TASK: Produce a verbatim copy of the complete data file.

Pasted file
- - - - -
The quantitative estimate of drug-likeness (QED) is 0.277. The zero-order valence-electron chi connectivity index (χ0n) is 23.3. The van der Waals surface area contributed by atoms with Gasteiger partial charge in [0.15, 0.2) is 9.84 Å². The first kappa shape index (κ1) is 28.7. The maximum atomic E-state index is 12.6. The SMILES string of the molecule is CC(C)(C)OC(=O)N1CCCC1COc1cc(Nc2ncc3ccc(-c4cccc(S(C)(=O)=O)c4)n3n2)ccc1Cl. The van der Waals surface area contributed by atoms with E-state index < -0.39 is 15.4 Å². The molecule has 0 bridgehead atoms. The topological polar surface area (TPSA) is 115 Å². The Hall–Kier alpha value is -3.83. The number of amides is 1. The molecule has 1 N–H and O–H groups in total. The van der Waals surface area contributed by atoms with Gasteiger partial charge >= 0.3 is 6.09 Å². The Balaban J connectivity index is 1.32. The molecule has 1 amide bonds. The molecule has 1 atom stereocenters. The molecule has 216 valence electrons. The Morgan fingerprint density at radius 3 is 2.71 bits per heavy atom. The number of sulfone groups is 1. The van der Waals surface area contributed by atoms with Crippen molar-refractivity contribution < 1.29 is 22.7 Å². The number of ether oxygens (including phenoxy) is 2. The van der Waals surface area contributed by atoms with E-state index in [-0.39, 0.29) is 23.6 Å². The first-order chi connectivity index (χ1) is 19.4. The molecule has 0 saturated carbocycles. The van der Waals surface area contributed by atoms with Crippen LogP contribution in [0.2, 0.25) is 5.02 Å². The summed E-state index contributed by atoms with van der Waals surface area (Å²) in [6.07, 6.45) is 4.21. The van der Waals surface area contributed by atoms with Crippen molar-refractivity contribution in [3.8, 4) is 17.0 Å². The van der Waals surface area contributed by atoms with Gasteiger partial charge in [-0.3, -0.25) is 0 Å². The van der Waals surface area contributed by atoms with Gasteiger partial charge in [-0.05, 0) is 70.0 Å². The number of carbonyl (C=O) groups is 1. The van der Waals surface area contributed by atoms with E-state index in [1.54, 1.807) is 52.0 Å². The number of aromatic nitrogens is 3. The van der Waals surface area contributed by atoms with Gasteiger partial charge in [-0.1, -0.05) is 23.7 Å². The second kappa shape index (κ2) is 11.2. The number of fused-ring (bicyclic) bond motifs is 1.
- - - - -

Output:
The quantitative estimate of drug-likeness (QED) is 0.277. The zero-order valence-electron chi connectivity index (χ0n) is 23.3. The van der Waals surface area contributed by atoms with Gasteiger partial charge in [0.15, 0.2) is 9.84 Å². The first kappa shape index (κ1) is 28.7. The maximum atomic E-state index is 12.6. The SMILES string of the molecule is CC(C)(C)OC(=O)N1CCCC1COc1cc(Nc2ncc3ccc(-c4cccc(S(C)(=O)=O)c4)n3n2)ccc1Cl. The van der Waals surface area contributed by atoms with E-state index < -0.39 is 15.4 Å². The molecule has 0 bridgehead atoms. The topological polar surface area (TPSA) is 115 Å². The Hall–Kier alpha value is -3.83. The number of amides is 1. The molecule has 1 N–H and O–H groups in total. The van der Waals surface area contributed by atoms with Gasteiger partial charge >= 0.3 is 6.09 Å². The Balaban J connectivity index is 1.32. The molecule has 1 amide bonds. The molecule has 1 atom stereocenters. The molecule has 216 valence electrons. The Morgan fingerprint density at radius 3 is 2.71 bits per heavy atom. The number of sulfone groups is 1. The van der Waals surface area contributed by atoms with Crippen molar-refractivity contribution < 1.29 is 22.7 Å². The number of ether oxygens (including phenoxy) is 2. The van der Waals surface area contributed by atoms with E-state index in [-0.39, 0.29) is 23.6 Å². The first-order chi connectivity index (χ1) is 19.4. The molecule has 0 saturated carbocycles. The van der Waals surface area contributed by atoms with Crippen LogP contribution in [0.2, 0.25) is 5.02 Å². The summed E-state index contributed by atoms with van der Waals surface area (Å²) in [6.07, 6.45) is 4.21. The van der Waals surface area contributed by atoms with Crippen molar-refractivity contribution in [3.8, 4) is 17.0 Å². The van der Waals surface area contributed by atoms with Gasteiger partial charge in [-0.3, -0.25) is 0 Å². The van der Waals surface area contributed by atoms with Gasteiger partial charge in [-0.05, 0) is 70.0 Å². The number of carbonyl (C=O) groups is 1. The van der Waals surface area contributed by atoms with E-state index in [1.54, 1.807) is 52.0 Å². The number of aromatic nitrogens is 3. The van der Waals surface area contributed by atoms with Gasteiger partial charge in [-0.1, -0.05) is 23.7 Å². The second kappa shape index (κ2) is 11.2. The number of fused-ring (bicyclic) bond motifs is 1.